Hunting Whitetail: How to Tie a String Loop for Proper Arrow Flight

Hunting Whitetail: How to Tie a String Loop for Proper Arrow Flight

Before the shot, before the nock ever leaves the string, you need to be assured that the string loop on your bow is tied properly.  Do not be that guy at the bar who tells the story of how he missed a giant, because as he drew back on an old string loop, and ended up punching himself in the face when the loop broke.

A string loop that is too loose will cause inconsistent arrow flight as the nocking point will be different with each draw cycle. The end result will be arrows that land above and below the target.  A string loop that is to narrow will pinch the nock and cause it hit off its mark as well.

There are about 100 different videos on Youtube that can help you learn how to tie the loop itself.

Here are some simple tips to help you tie a string loop successfully.

Tip #1

Use a high quality string loop material that will create a nice mushroom top on the string when you melt the end with a lighter.  Failure to do so will result in knot slippage and thus loop failure.  BCY makes excellent string loop material.


Tip #2

Leave an arrow attached to the bow string to ensure the correct placement of the string loop. This will give you the exact placement of where the string loop needs to be.  Constantly check to ensure the exact placement of the arrow in relation to the arrow rest.


Tip #3

Use a pliers to tighten your first knot.  Don’t pull on the part of the string that will be in the loop.  Once the loop is tighten, if it needs to be adjusted up or down the bow the string, rotate the knot clock wise to move it up the string.  If you need to move the knot down the string rotate it counter clockwise.  If you try to push the knot up or down the bow string, you will move the serving string and not the knot.


Tip #4

With the arrow in place begin to tie the bottom knot.  Pull the string tight until it rests against the top of the knock.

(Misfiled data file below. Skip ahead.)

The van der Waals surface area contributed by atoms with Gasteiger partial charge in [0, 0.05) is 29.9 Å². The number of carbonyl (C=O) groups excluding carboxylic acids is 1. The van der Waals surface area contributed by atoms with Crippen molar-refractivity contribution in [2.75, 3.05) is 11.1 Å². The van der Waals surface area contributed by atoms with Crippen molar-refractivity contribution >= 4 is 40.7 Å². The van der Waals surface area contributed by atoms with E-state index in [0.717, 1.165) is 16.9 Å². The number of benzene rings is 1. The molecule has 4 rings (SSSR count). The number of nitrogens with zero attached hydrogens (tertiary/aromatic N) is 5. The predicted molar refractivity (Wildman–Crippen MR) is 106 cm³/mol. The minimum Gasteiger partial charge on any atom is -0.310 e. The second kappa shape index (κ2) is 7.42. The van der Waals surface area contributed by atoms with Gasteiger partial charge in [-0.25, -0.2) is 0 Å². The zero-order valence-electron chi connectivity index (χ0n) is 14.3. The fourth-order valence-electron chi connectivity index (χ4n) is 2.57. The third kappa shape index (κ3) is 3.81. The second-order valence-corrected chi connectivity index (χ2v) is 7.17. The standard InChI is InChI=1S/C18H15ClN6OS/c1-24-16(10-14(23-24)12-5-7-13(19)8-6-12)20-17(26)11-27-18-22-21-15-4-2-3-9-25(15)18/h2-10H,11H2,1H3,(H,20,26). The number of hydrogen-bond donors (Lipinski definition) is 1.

Pic 4.5

pic 4.75

Tip #5

After you tie the second knot, make sure that it is resting securely next to the nock.  Use your pliers and pull tight.


Tip #6

After you cut off the excess string loop material rest your razor blade on the top of the knot.



Tip #7

Use a piece of neoprene for an old can koozie to protect your had from the heat of the lighter. As you melt the end to create your second mushroom for the knot, build it slowly and carefully, so you do not burn the bow string or the string loop, the razor blade will help to protect the loop from the flame.


Tip #8

If your knots are slightly uneven, do not panic, the next step will fix that.


Tip #9

Use a string loop stretcher to tighten the knot, and set the length of the loop.

Pic 9.25


Tip #10

When you are finished the string loop should rest next to your nock with approximately 1/16 of an inch max on either side.


Steve Sheetz

Steve is an avid outdoorsman who has been fortunate enough to publish two books on archery hunting. His first book, For the Love of the Hunt, was published in 2011. His second book, Wading Through the Darkness was published in 2015. Steve sits on numerous Pro Staffs throughout the archery industry. For almost a decade Steve helped build but wanted the opportunity to build something bigger and better and launched in December of 2014 as a way to share his love and passion for the outdoors. Today Chasin'Whitetails Media is growing. With the addition of the radio show in 2014 and a The Heartbeat TV show in 2015, who knows what will come his way next. When it comes to understanding the movement and logic of the urban whitetail and waterfowl, he is more than just a Ph.D. with a love of the outdoors. He is a self-proclaimed expert who loves to engage and teach others about the sport he loves so very much. Spending over 125 days a year in the big city woods and urban waterways chasing all types of game.

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